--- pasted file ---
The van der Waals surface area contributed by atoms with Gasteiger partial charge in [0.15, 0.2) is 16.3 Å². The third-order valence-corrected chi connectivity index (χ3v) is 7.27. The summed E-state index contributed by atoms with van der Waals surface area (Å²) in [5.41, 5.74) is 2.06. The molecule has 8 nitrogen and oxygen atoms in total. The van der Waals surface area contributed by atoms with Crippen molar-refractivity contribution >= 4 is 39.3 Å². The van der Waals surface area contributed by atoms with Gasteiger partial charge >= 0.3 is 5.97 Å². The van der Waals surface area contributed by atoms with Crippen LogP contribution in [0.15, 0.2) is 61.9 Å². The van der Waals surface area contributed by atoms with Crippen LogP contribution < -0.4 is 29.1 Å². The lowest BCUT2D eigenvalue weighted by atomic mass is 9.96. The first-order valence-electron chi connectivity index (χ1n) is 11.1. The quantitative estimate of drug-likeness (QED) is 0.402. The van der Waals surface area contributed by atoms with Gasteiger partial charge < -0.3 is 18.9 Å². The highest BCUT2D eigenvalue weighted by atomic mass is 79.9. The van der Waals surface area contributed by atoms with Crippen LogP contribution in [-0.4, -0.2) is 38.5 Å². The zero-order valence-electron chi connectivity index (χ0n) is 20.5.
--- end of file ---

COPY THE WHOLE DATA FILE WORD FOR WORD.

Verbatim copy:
The van der Waals surface area contributed by atoms with Gasteiger partial charge in [0.15, 0.2) is 16.3 Å². The third-order valence-corrected chi connectivity index (χ3v) is 7.27. The summed E-state index contributed by atoms with van der Waals surface area (Å²) in [5.41, 5.74) is 2.06. The molecule has 8 nitrogen and oxygen atoms in total. The van der Waals surface area contributed by atoms with Crippen molar-refractivity contribution >= 4 is 39.3 Å². The van der Waals surface area contributed by atoms with Gasteiger partial charge >= 0.3 is 5.97 Å². The van der Waals surface area contributed by atoms with Crippen LogP contribution in [0.15, 0.2) is 61.9 Å². The van der Waals surface area contributed by atoms with Crippen LogP contribution < -0.4 is 29.1 Å². The lowest BCUT2D eigenvalue weighted by atomic mass is 9.96. The first-order valence-electron chi connectivity index (χ1n) is 11.1. The quantitative estimate of drug-likeness (QED) is 0.402. The van der Waals surface area contributed by atoms with Gasteiger partial charge < -0.3 is 18.9 Å². The highest BCUT2D eigenvalue weighted by atomic mass is 79.9. The van der Waals surface area contributed by atoms with Crippen LogP contribution in [-0.4, -0.2) is 38.5 Å². The zero-order valence-electron chi connectivity index (χ0n) is 20.5.